Probate -- a word that strikes fear in nearly everyone. In reality, depending on where you live, probate may not be nearly as bad as you might imagine. Your fears are often used to sell you cumbersome, overpriced trusts so that you will avoid probate. Before turning over thousands of dollars, understand the basics so that you can make an informed decision.
Probate is the legal process by which assets of the decedent are transferred to new owners. If the decedent had a will, the will tells the court what to do with the probate property. If there was no will, then state statue controls the distribution of assets. In Wisconsin those rules are set out in Chapter 852 of the Wisconsin Statutes.
Also, it is important to note that the probate process only casts a net over probate property. That is defined as property that does not have a label on it stating where it should go upon the owner's death. Common examples include tangible personal property (jewelry, clothes, furnishings, etc.), vehicles, bank accounts, and homes. Excluded from probate are assets that have a beneficiary form, such as those on life insurance and or retirement accounts.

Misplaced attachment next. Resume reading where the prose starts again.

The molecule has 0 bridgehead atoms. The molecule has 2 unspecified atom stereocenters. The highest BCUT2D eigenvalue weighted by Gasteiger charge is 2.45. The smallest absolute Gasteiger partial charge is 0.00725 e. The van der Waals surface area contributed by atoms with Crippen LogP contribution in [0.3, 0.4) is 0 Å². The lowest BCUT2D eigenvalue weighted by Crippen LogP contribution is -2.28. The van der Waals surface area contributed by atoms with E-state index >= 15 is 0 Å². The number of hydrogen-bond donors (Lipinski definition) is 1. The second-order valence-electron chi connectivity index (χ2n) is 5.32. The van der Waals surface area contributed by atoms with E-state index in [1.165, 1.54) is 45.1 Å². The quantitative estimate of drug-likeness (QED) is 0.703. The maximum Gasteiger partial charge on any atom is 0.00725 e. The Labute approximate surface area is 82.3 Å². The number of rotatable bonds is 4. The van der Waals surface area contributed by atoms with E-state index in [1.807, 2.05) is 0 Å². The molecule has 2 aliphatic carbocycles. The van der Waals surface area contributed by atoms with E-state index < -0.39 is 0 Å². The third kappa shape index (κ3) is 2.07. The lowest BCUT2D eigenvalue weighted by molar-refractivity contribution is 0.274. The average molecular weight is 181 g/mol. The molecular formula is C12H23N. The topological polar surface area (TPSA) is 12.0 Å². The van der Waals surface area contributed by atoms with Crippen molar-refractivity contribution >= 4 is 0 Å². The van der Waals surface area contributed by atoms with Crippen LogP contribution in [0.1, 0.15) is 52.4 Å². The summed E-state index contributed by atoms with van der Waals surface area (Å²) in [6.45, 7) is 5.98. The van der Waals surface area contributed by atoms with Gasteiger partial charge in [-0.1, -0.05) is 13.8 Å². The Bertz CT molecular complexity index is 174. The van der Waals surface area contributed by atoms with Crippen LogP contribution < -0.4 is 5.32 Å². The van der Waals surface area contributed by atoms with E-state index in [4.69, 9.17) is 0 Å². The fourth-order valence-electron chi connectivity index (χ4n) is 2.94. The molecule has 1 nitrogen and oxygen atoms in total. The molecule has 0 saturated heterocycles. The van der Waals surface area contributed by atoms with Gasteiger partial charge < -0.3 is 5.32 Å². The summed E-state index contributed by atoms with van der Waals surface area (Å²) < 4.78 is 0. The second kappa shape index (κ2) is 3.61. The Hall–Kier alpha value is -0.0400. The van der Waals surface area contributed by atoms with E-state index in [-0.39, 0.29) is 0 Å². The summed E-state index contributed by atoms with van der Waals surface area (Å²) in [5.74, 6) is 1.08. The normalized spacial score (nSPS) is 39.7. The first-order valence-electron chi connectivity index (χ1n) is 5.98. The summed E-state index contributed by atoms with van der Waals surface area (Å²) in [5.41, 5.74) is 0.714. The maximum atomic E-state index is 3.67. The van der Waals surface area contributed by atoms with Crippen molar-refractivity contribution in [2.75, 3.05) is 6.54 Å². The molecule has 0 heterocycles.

At the time of a person's death, the personal representative nominated in a will is supposed to file the will with the court. The court will issue a letter (domiciliary letter) stating that the personal representative is authorized to handle matters related to the decedent's estate. That means they can close accounts, shut off cell phones, talk with accountants, sell property, etc. During the initial phase of probate the personal representative is required to give notice to all known and unknown creditors of the decedent. In Wisconsin those creditors have 90 days to file a claim against the estate. Using an "estate of checking" account opened by the PR, final bills are paid, proceeds from assets being sold are deposited, and if there is a positive balance at the end, the remainder is given out according to the terms of the will or if no will, by statute.
Fees associated with probate vary greatly from state to state. In Wisconsin the current fee is 0.2 percent. That means $2 for every $1,000 (liquid and ill-liquid) are owed to the court at the time the inventory is filed. However, in some states, the fee can go as high as 10% or 15% of the probate value.
Probate also takes time, or at least more time that non-probate transfers. The court is involved, creditors have to be notified. Selling real estate and reaching resolution on final medical bills commonly slow down the process so that 18 months from start to finish is considered timely.
If you are considering taking measures to avoid probate in your state, I urge you to slow down, gather information, and make an informed decision. What is a true cost of probate (the fee plus a few thousand for attorney fees) and compare it to the cost of a trust -- often the vehicle sold with the promise it will avoid the hassles of probate. Beware, trusts avoid probate, but often create an entirely new set of expensive problems.